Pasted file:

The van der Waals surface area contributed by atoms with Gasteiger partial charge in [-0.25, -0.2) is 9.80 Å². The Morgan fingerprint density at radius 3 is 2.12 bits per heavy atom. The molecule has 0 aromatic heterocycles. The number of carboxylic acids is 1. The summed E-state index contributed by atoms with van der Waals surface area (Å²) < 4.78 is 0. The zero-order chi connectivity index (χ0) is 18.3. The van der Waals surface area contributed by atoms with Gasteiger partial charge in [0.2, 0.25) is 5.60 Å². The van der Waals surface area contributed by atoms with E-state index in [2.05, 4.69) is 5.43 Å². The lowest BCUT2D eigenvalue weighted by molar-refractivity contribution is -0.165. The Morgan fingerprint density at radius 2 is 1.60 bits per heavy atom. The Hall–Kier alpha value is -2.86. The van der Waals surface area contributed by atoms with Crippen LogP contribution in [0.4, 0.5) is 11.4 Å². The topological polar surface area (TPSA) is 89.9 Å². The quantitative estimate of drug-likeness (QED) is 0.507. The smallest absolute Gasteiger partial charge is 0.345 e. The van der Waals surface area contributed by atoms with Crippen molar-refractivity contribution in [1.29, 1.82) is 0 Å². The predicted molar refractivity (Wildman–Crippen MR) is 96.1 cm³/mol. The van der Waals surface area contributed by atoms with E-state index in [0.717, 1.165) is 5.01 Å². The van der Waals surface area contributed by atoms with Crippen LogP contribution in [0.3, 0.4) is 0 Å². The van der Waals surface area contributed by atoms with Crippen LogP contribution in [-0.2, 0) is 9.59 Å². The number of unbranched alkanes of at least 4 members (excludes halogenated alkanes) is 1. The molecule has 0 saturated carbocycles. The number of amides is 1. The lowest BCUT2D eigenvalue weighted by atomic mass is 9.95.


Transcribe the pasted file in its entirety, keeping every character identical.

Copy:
The van der Waals surface area contributed by atoms with Gasteiger partial charge in [-0.25, -0.2) is 9.80 Å². The Morgan fingerprint density at radius 3 is 2.12 bits per heavy atom. The molecule has 0 aromatic heterocycles. The number of carboxylic acids is 1. The summed E-state index contributed by atoms with van der Waals surface area (Å²) < 4.78 is 0. The zero-order chi connectivity index (χ0) is 18.3. The van der Waals surface area contributed by atoms with Gasteiger partial charge in [0.2, 0.25) is 5.60 Å². The van der Waals surface area contributed by atoms with E-state index in [2.05, 4.69) is 5.43 Å². The lowest BCUT2D eigenvalue weighted by molar-refractivity contribution is -0.165. The Morgan fingerprint density at radius 2 is 1.60 bits per heavy atom. The Hall–Kier alpha value is -2.86. The van der Waals surface area contributed by atoms with Crippen LogP contribution in [0.4, 0.5) is 11.4 Å². The topological polar surface area (TPSA) is 89.9 Å². The quantitative estimate of drug-likeness (QED) is 0.507. The smallest absolute Gasteiger partial charge is 0.345 e. The van der Waals surface area contributed by atoms with Crippen molar-refractivity contribution in [1.29, 1.82) is 0 Å². The predicted molar refractivity (Wildman–Crippen MR) is 96.1 cm³/mol. The van der Waals surface area contributed by atoms with E-state index in [0.717, 1.165) is 5.01 Å². The van der Waals surface area contributed by atoms with Crippen LogP contribution in [0.3, 0.4) is 0 Å². The van der Waals surface area contributed by atoms with Crippen LogP contribution in [-0.2, 0) is 9.59 Å². The number of unbranched alkanes of at least 4 members (excludes halogenated alkanes) is 1. The molecule has 0 saturated carbocycles. The number of amides is 1. The lowest BCUT2D eigenvalue weighted by atomic mass is 9.95.